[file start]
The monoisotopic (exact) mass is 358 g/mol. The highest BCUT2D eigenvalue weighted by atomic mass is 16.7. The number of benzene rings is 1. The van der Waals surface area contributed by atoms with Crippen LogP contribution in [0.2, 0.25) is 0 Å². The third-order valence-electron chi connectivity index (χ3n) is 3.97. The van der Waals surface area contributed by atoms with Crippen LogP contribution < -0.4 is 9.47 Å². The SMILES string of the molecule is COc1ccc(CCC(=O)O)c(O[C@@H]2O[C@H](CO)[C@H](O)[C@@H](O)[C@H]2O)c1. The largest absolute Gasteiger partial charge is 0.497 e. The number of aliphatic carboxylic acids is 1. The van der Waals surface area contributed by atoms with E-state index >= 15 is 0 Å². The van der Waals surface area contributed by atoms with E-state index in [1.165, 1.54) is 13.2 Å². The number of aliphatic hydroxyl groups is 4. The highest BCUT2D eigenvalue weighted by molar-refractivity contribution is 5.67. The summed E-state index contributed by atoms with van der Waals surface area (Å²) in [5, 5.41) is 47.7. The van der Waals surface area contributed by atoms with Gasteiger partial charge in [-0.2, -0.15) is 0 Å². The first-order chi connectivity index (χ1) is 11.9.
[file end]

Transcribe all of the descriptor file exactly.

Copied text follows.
The monoisotopic (exact) mass is 358 g/mol. The highest BCUT2D eigenvalue weighted by atomic mass is 16.7. The number of benzene rings is 1. The van der Waals surface area contributed by atoms with Crippen LogP contribution in [0.2, 0.25) is 0 Å². The third-order valence-electron chi connectivity index (χ3n) is 3.97. The van der Waals surface area contributed by atoms with Crippen LogP contribution < -0.4 is 9.47 Å². The SMILES string of the molecule is COc1ccc(CCC(=O)O)c(O[C@@H]2O[C@H](CO)[C@H](O)[C@@H](O)[C@H]2O)c1. The largest absolute Gasteiger partial charge is 0.497 e. The number of aliphatic carboxylic acids is 1. The van der Waals surface area contributed by atoms with E-state index >= 15 is 0 Å². The van der Waals surface area contributed by atoms with E-state index in [1.165, 1.54) is 13.2 Å². The number of aliphatic hydroxyl groups is 4. The highest BCUT2D eigenvalue weighted by molar-refractivity contribution is 5.67. The summed E-state index contributed by atoms with van der Waals surface area (Å²) in [5, 5.41) is 47.7. The van der Waals surface area contributed by atoms with Gasteiger partial charge in [-0.2, -0.15) is 0 Å². The first-order chi connectivity index (χ1) is 11.9.